1. Tell us a bit about your profession or business.
As the principal lawyer of Heritage Law, I’m a lawyer and mediator practising in the areas of wills and estates and family law. As the President of Heritage Trust, I lead a trust company that offers executor, trustee and power of attorney services to BC resident clients.
2. Why did choose your career?
I wanted to be a lawyer since I was child, inspired by family members in the profession. Many women end up leaving the legal profession. I stayed because I love learning every day, helping people, solving problems, and I found a way to do so that was sustainable for me by running my own law firm.
I co-founded Heritage Trust mid-career when I saw a gap in the marketplace for a caring, pragmatic and cost-effective trust company that offered executor, trustee and power of attorney services to all clients, including those who were considered too small for the larger banks.
3. How did you get to where you are today? Design? Chance? Both?
I spent a long time studying – undergrad, law school and articling – to qualify as a lawyer, which was by design. But my current career iteration has been a circuitous path. I started out in a traditional role as an associate at a large law firm but my entrepreneurial nature lead me to start my own law firm and now a sister trust company.
4. What is your most significant achievement? What are you proud of?
I am most proud of being a mom and step-mom to five smart, funny and unique children.
Heritage Trust is the first independent trust company founded by a practicing lawyer in BC. We are the only female led trust company in BC. In our first five years, we have grown from zero to over $100 million of assets under management.
Also I am proud of North Shore Pro Bono and the MotherBoard, both which I co-founded. North Shore Pro Bono, a registered Canadian charity, offers free estate planning and family mediation services to low and modest income and asset North Shore residents. The MotherBoard is peer mentorship group providing education, support and social get togethers for local professional working mothers.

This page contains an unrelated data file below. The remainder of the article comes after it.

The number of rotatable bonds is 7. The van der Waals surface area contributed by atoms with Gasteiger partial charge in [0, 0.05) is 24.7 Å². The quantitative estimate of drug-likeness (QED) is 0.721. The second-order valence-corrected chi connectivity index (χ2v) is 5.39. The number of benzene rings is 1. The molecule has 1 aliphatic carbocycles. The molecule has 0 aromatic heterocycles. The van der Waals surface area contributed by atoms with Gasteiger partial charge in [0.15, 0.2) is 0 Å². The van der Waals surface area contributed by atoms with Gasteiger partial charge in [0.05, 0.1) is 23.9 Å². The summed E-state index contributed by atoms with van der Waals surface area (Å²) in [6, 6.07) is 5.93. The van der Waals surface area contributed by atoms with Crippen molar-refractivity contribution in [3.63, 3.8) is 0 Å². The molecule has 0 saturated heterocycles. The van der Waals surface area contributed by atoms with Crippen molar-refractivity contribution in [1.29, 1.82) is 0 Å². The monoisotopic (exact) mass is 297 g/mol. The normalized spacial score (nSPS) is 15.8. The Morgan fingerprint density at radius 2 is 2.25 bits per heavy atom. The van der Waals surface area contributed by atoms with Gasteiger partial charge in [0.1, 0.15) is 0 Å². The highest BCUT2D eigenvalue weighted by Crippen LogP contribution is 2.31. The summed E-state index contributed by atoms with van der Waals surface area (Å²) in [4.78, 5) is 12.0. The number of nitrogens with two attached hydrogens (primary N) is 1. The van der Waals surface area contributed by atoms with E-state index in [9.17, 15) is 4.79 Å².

5. What are some key challenges and opportunities for working mothers?
Embrace the chaos! The amazing thing about parenting children is the humility it affords when we realize in very concrete terms that we can try our best but ultimately we cannot control the outcome of the things that matter most to us– our children, our families, our careers, life itself.
You are never going to achieve that illusive “work-life balance,” get it all done or get your home and life perfectly together. This acceptance will counterintuitively help you with mindset and motivation. Focus on the present moment and what is in front of you – be it your kids, what you are doing at work or even just the song playing as you drive home from work, in the only moment of the day you may have to yourself.
Once you drop the futility of getting your life perfectly together, that acceptance and peace gives you more energy to tackle the handful of things you do leave on your plate. What is possible for you to do right here and right now? Meaning and purpose come not from accomplishing great things in the world, but having an open heart to those right in front of you and doing all that you can, with what you have, in the time and place where you are.
6. What advice would you give a woman starting her career?
Samuel Beckett has a famous quote “Ever failed. No matter. Try again. Fail again. Fail better.”
The best and most interesting things that have happened to me, were after I failed spectacularly at what I thought I wanted. Yes, have goals but don’t forget that the path is the destination and embrace the surprises and detours life presents to you.
And humility, humour and compassion – for both yourself and others – always helps.
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